The WA Government has also been very busy in updating its bushfire risk related legislation and associated publications: the Planning and Development (Bushfire Risk Management) Regulations 2014 (draft) and Planning for Bushfire Protection Guidelines 2015 (draft revised). Together with the new draft State Planning Policy 3.7: Planning for Bushfire Risk Management (SPP 3.7) and the development of a Map of Bushfire Prone Areas, these instruments have been prepared with the purpose of assisting in the reduction of bushfire risk and impact on people, property and infrastructure through strategic planning, subdivision, development and other planning decisions proposed in bushfire-prone areas.

Bushfire hazard level assessments are now required by the Western Australian Planning Commission before a planning proposal or development application can be considered in order to understand the extent of the bushfire risk affecting the associated land. A bushfire hazard level assessment provides a “broad-brush” means of determining the likely intensity of a bushfire for a particular area by categorising and mapping land as having a low, moderate or extreme bushfire hazard level. Different hazard levels may be assigned to different parts of a property or, in the case of subdivision proposals, parts of individual lots. This assessment can then assist in informing the suitability of land for future subdivision and development, and help to determine suitable locations for particular land uses and development, including building envelopes. They are now expected to be included as part of the preparation of all levels of planning proposals from regional planning schemes and amendments all the way down to subdivision and development applications.

A more detailed Bushfire Attack Level (BAL) assessment is usually undertaken after a bushfire hazard level assessment has been conducted and provides a detailed assessment of risk. Bushfire protection criteria (a performance-based system of assessing bushfire management measures) are assessed against any proposal for a site with a moderate bushfire hazard level.  Bushfore Management Plans are site specific documents and summarise all this information and identify the extent of bushfire risk areas. They will provide further detail on site specific bushfire safety requirements such as hazard separation zones, firebreak access, fire fighting water supply, access and easements, and ongoing maintenance responsibilities.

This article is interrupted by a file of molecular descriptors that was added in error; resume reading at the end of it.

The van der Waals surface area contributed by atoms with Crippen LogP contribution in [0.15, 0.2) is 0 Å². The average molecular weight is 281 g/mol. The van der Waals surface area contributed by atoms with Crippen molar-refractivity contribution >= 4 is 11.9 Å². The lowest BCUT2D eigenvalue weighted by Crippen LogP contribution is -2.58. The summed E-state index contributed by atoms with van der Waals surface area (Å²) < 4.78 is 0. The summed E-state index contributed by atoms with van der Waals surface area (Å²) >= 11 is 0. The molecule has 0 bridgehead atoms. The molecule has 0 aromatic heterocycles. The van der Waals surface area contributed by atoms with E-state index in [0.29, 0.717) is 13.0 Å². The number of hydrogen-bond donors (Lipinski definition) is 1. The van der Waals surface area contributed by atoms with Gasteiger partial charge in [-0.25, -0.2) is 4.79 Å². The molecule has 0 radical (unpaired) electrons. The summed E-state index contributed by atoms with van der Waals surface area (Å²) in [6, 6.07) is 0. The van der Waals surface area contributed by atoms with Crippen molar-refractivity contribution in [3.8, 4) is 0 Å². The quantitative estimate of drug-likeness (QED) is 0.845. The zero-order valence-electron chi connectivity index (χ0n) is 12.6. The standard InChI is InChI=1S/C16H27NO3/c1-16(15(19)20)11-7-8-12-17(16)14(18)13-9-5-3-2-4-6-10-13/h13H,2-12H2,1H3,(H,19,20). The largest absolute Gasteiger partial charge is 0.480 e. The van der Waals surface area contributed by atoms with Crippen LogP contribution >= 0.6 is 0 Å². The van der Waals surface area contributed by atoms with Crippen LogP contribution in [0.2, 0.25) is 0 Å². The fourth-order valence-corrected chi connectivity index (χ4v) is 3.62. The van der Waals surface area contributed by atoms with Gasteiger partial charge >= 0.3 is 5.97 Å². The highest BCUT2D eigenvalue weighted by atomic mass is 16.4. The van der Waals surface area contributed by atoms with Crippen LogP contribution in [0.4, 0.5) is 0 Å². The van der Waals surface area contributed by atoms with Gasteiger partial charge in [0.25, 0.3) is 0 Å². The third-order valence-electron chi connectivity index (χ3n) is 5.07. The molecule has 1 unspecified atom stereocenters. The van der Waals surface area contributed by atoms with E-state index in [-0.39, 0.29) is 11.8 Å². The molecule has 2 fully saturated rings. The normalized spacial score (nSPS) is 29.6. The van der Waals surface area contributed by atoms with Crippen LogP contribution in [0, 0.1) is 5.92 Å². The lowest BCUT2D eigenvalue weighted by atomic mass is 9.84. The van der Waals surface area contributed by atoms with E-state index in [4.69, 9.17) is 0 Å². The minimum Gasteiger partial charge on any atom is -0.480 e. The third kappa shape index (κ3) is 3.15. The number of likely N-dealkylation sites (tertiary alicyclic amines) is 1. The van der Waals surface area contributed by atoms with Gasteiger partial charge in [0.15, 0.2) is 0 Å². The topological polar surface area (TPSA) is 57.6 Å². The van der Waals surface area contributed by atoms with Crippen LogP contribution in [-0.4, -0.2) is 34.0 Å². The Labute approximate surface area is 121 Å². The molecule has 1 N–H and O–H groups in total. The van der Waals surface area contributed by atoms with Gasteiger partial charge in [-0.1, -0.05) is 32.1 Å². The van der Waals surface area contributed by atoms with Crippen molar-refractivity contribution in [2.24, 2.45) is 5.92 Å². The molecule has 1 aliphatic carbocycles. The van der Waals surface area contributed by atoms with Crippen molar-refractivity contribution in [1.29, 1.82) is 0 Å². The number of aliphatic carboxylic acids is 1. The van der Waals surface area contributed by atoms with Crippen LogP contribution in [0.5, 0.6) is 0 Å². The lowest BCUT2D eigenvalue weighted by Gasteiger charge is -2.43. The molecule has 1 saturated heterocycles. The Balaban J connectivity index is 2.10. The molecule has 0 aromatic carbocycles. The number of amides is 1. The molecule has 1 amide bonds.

fire danger warningsHowever where there is bushfire risk, there is also biodiverse plant and wildlife! And many new developments are also required to revegetate areas identified as parks and open spaces. How to manage this seeming conflict so that our communities stay safe in the case of fire without bull-dozing the native bushland which makes so much of Australia so special? Luckily this has been considered in the latest version of the Planning for Bushfire Protection Guidelines and strategies such as modifying buildings, lot yields and even in some cases structure plans to safely accommodate required revegetation are being accepted.

Essential Environmental is gaining expertise in the preparation of Bushfire Management Plans in consideration of such issues under the new sets of regulations and guidelines, and we are well on our way on having a couple of accredited Level 1 Bushfire Attack Level Assessors in the office! Shelley has been kept busy recently visiting sites in the Shire of Serpentine-Jarrahdale and the City of Swan as part of recent work undertaking Bushfire Attack Level assessments as part of proposed subdivisions. If you would like any further information regarding bushfire risk assessment, please contact our office!

For the latest alerts and warnings, please visit the Department of Fire and Emergency Services website:

http://www.dfes.wa.gov.au/alerts/Pages/default.aspx

To find out more about how to prepare yourself and your property in the case of a bushfire, please visit the Government of WA’s website: